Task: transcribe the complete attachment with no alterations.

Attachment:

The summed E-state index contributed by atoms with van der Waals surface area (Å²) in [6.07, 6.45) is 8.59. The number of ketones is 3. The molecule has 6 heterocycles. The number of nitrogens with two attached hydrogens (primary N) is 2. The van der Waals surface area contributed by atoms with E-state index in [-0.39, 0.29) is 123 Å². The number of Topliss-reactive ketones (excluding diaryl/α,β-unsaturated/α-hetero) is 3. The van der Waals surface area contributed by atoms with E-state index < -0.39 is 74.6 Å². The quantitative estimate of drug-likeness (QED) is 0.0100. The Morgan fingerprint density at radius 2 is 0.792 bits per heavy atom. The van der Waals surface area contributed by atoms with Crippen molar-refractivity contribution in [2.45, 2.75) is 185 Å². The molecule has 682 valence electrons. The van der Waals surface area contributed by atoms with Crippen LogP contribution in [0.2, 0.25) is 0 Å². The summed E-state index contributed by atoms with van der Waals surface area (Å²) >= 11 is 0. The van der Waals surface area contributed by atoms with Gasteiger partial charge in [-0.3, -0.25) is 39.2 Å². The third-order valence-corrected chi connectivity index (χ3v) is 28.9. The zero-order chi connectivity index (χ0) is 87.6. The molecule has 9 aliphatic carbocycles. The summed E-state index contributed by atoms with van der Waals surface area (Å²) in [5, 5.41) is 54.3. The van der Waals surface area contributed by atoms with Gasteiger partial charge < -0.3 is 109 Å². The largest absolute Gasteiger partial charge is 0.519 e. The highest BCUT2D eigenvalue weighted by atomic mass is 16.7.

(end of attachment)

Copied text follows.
The summed E-state index contributed by atoms with van der Waals surface area (Å²) in [6.07, 6.45) is 8.59. The number of ketones is 3. The molecule has 6 heterocycles. The number of nitrogens with two attached hydrogens (primary N) is 2. The van der Waals surface area contributed by atoms with E-state index in [-0.39, 0.29) is 123 Å². The number of Topliss-reactive ketones (excluding diaryl/α,β-unsaturated/α-hetero) is 3. The van der Waals surface area contributed by atoms with E-state index < -0.39 is 74.6 Å². The quantitative estimate of drug-likeness (QED) is 0.0100. The Morgan fingerprint density at radius 2 is 0.792 bits per heavy atom. The van der Waals surface area contributed by atoms with Crippen molar-refractivity contribution in [2.45, 2.75) is 185 Å². The molecule has 682 valence electrons. The van der Waals surface area contributed by atoms with Crippen LogP contribution in [0.2, 0.25) is 0 Å². The summed E-state index contributed by atoms with van der Waals surface area (Å²) >= 11 is 0. The van der Waals surface area contributed by atoms with Gasteiger partial charge in [-0.3, -0.25) is 39.2 Å². The third-order valence-corrected chi connectivity index (χ3v) is 28.9. The zero-order chi connectivity index (χ0) is 87.6. The molecule has 9 aliphatic carbocycles. The summed E-state index contributed by atoms with van der Waals surface area (Å²) in [5, 5.41) is 54.3. The van der Waals surface area contributed by atoms with Gasteiger partial charge < -0.3 is 109 Å². The largest absolute Gasteiger partial charge is 0.519 e. The highest BCUT2D eigenvalue weighted by atomic mass is 16.7.